It looks like a giant eye gazing down from the heavens.
But the spectacular sight of the sun surrounded by a mysterious halo is known as a 'sun dog'.
The phenomenon, which had beachgoers in Bournemouth gazing at the sky yesterday, occurs when sunlight is refracted by hexagonal-shaped ice crystals in high and cirrus clouds - and is quite common.
|Bournemouth photographer Chris Skone-Roberts captured this amazing 'sun dog' |
hovering over the seaside town yesterday.
This picture was taken from Bournemouth beach in Dorset by photographer Chris Skone-Roberts.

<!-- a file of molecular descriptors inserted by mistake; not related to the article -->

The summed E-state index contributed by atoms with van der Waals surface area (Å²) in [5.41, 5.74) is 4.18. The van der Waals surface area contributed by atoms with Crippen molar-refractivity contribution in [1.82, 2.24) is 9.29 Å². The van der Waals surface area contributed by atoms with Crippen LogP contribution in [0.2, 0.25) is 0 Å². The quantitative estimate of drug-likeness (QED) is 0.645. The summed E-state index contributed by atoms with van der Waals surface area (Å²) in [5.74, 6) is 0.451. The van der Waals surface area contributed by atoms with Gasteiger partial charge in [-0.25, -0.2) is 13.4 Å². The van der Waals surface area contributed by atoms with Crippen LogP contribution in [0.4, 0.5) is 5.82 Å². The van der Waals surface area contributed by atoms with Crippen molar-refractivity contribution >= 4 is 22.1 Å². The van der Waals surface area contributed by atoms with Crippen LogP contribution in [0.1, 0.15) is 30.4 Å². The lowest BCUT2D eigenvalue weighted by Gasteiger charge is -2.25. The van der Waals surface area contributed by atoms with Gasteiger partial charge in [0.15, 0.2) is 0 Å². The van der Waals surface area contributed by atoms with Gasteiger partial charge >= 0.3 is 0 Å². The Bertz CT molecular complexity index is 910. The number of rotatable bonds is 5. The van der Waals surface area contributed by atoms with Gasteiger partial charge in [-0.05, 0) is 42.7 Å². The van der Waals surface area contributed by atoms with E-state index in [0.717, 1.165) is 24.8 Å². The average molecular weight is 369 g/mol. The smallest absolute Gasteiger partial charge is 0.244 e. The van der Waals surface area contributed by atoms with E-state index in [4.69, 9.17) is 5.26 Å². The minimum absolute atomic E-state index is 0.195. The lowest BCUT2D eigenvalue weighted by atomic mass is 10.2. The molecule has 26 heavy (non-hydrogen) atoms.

The phenonemen is officially called a pathelia but is also known as a 'halo' or 'mock sun'.
The sun was partly obscured by high cirrus clouds. 'Sun dogs' are more commonly seen when the sun is low in the sky and not in the middle of the day.
Cultures around the globe have traditionally given great significance and meaning to a sun dog when they see one.
A sun dog is believed to have appeared in the sky before the Battle of Mortimer's Cross, one of the most impossible battles during the War of the Roses in 1461.
The Yorkist leader, who later became Edward IV, convinced his nervous troops that the strange sight was a good omen and won a decisive victory.